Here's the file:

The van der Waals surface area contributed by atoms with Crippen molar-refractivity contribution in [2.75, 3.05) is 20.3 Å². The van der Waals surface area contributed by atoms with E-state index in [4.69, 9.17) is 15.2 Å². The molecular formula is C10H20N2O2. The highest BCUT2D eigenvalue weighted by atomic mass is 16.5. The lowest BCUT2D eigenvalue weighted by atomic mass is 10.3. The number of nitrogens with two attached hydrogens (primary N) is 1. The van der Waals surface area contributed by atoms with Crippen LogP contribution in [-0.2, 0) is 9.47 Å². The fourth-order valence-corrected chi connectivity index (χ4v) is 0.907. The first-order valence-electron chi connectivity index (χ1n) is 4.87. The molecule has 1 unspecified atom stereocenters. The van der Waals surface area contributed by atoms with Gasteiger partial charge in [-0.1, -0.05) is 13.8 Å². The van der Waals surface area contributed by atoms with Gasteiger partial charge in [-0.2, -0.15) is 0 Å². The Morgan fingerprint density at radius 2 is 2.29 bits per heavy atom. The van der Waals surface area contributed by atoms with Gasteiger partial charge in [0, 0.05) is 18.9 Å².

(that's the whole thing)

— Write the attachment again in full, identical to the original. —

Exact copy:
The van der Waals surface area contributed by atoms with Crippen molar-refractivity contribution in [2.75, 3.05) is 20.3 Å². The van der Waals surface area contributed by atoms with E-state index in [4.69, 9.17) is 15.2 Å². The molecular formula is C10H20N2O2. The highest BCUT2D eigenvalue weighted by atomic mass is 16.5. The lowest BCUT2D eigenvalue weighted by atomic mass is 10.3. The number of nitrogens with two attached hydrogens (primary N) is 1. The van der Waals surface area contributed by atoms with Crippen LogP contribution in [-0.2, 0) is 9.47 Å². The fourth-order valence-corrected chi connectivity index (χ4v) is 0.907. The first-order valence-electron chi connectivity index (χ1n) is 4.87. The molecule has 1 unspecified atom stereocenters. The van der Waals surface area contributed by atoms with Gasteiger partial charge in [-0.1, -0.05) is 13.8 Å². The van der Waals surface area contributed by atoms with Gasteiger partial charge in [-0.2, -0.15) is 0 Å². The Morgan fingerprint density at radius 2 is 2.29 bits per heavy atom. The van der Waals surface area contributed by atoms with Gasteiger partial charge in [0, 0.05) is 18.9 Å².